By Lane Corley
A troubling trend I’ve noted among church plants in Louisiana. Since 2012, professions of faith are down 86 percent and baptisms are down 66 percent in Louisiana church plants. It’s not just church plants. The decline in evangelism outcomes is well-noted across North America. It’s most surprising among church plants, because church planting is supposed to be for the purpose of evangelism.
Why the decline? Some possible reasons to note:
- Contacts and evangelistic contacts are down 52 percent. Church planters should aim for 200 contacts and 50 Gospel conversations per month. 2022 numbers were 81 and 20 per month. We reap what we sow. Sowing the Gospel broadly should be priority No. 1 for church planters. And these should multiply exponentially as team members are added and begin to learn the habits of evangelism and disciple making from the church planter.
- It’s definitely a changing missional landscape. Evangelism may be harder today than it was 10 years ago. The pace of evangelistic responses may have slowed. This is more reason to share the gospel more broadly than ever before.
- Ecclesiological issues have taken precedence. Our organizations, logos, websites, and by-laws are in better order than they have ever been. In the early 2000’s we started with a prospectus detailing how we would reach the community. Today, church planters often hand me their constitution and by-laws, and elder training plan first. Sometimes even before they’ve moved to the field. These churches often start with the need to fill the org chart rather than spread the Gospel. I haven’t met one lost person that wanted to see my churches org chart or church by laws.
- More bi-vocational church planters. More planters are splitting time between ministry and the workplace. This may result in a slowing down of contacts and evangelistic contacts. Finding bivo employment that allows for broad seed sowing is a must to plant evangelistically.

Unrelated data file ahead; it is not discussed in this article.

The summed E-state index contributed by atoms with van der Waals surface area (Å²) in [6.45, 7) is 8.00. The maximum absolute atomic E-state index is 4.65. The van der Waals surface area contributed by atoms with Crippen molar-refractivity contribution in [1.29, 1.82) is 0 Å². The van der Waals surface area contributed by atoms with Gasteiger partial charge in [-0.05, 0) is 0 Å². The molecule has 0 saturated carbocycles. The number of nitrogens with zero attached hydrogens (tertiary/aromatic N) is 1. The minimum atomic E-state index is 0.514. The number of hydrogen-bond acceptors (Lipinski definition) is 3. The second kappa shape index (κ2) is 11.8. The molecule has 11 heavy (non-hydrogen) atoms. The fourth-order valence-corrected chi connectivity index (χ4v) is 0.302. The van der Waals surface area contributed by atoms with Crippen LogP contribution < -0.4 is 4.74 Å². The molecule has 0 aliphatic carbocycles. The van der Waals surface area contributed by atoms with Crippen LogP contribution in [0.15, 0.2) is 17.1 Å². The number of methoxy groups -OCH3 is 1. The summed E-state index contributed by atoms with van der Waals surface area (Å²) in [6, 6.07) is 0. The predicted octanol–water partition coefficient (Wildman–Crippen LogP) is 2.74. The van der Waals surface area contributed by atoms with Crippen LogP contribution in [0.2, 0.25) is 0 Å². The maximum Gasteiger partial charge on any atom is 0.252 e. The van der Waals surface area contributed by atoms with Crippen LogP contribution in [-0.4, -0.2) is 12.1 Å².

- A non-evangelistic church planting plan. Evangelistic church planting plans should focus on how to meet, build relationships, and gather unchurched people to Jesus. Believing team members should be added who are willing to be trained and can best help with this mission. Non-evangelistic church planting plans focus on events and communication that are attractive to the already reached. A night of worship, deep Bible study, expository preaching, highlighting a tribe or network. These are important rhythms for a growing church. However, these things advertised up front speak mainly to already believers and send the signal that this might be better than my current church. Similar minded people are drawn to a brand but do not necessarily come together to reach the lost in a community.
Others have questioned the evangelistic success of our current church planting paradigms.
How can we make church planting evangelistic again?
- Adopt an evangelistic church planting strategy. Plan on evangelizing a new church into existence. Set a target for at least 50 percent of your church to be from the unchurched community. Ask about every event, every post, every series – how does this help us communicate the Gospel to those who are far from God in this community.
- Train people to multiply the Gospel in their circle of relationships. The most effective means of evangelism and spiritual growth is relational evangelism. I don’t mean friendship evangelism. Relational evangelism is helping people identify and reach their relational network for Christ. Evangelism is most effective friend to friend, family member to family member. And, obedience to Jesus’ Great Commission and the faith that it takes to share the gospel with others will prove effective at maturing believers in the process.
- Make some old evangelism practices new again. Do you have a prospect list? Do you have personal evangelism training? Do you have prayer meetings specifically for the lost? Do you have harvest events like revivals? Do you start new things regularly? These are some habits of evangelistic churches of old that need to be brought back and maintained. Make them your own, but don’t bury all the old ways. See my article “Five OLD innovations for our NEW day.”
What would you add to this list? What other reasons may there be for evangelistic decline in our churches?
Lane Corley is a church planting strategist for Louisiana Baptists and pastor of the Bridge Church, Madisonville. This article first appeared on Corley’s blog, lanecorley.com.